An Overview about the Chemical Element Boron

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The most common "every day" use of the element boron is in the cleaner known as Borax. This cleaning agent is a simple chemical compound called boric acid. Cheap and relatively nontoxic, it is an excellent antifungal agent and can help around the house with everything from dishes, to bathroom cleaning, to laundry.

Boron is also used to strengthen glassware. The glass material known as Pyrex is resistant to breakage and especially fortified against the damage caused by sudden changes in temperature. A boron additive in the glass makes it into a material known as borosilicate glass. This glass does not expand as much when heated or contract as much when cooled. (In other words, it has a smaller coefficient of thermal expansion). Hence, it will not undergo damaging shape changes if you take it out of a hot oven and place it on a cool countertop, for example. Pyrex and other materials like it are especially important in a laboratory setting, where scientists may need to use extreme temperatures for an experiment.

Boron is an important micronutrient for plants, and hence is a component of many quality fertilizers. It helps the plant grow healthy cell walls, and is necessary in small amounts. However, high concentrations of boron can harm the plant, so it's best to use a commercial fertilizer rather that trying to add boron from another source.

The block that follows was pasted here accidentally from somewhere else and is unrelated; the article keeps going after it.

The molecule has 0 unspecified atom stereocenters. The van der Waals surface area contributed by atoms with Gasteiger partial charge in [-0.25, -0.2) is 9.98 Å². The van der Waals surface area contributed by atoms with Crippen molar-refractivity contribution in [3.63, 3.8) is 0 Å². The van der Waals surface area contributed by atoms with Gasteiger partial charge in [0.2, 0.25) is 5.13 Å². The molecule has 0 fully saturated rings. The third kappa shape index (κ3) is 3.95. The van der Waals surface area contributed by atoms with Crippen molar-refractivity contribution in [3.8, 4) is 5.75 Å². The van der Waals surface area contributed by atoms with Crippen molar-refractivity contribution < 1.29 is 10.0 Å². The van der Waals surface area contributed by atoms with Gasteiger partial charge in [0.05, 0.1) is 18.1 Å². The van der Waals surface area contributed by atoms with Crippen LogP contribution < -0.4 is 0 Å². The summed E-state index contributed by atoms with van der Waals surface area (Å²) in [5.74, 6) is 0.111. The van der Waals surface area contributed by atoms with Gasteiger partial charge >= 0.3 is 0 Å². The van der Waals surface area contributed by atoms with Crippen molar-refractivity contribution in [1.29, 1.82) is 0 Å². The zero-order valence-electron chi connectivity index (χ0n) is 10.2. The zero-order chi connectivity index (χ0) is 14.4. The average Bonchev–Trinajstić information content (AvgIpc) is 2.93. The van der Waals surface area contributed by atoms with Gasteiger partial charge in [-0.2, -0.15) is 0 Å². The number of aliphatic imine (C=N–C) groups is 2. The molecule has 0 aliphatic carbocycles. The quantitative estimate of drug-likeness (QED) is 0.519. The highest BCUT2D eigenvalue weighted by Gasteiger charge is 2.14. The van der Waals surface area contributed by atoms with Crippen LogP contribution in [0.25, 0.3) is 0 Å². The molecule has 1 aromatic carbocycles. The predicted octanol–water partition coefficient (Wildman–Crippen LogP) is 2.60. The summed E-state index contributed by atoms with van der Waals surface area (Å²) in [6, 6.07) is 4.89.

Many different industries rely on boron compounds for making their products. In addition to glassware, some ceramic materials have boron additives in order to improve their properties. Boric acid is also used in the manufacture of some plastic materials, and is a key stock chemical for the textile industry.

A more frivolous use of boron is found in pyrotechnics. The green flames in fireworks are usually created with boron compounds. Although barium also produces a green flame when burned, it is a heavy metal and is highly toxic. Boron is a safe alternative for making the beautiful green color we all love to see.

As a human nutrient, boron is necessary in microquantities, but because so little is needed, it is never necessary to take a boron supplement! You will get all the boron you need from your natural diet. Little is known about exactly why boron is necessary for health.

Not all boron compounds are harmless! Boranes and related compounds such as sodium borohydride are important reagents in organic synthesis. They are used to help create designer molecules like drug compounds, food additives, and coloring agents. However, they are highly reactive and must be handled with care by the synthetic chemists who use them. They are not components of any commercial formulations, just starting materials for making the products. When the drug molecule (for example) is made, the reactive boron compounds have been used up in the process.

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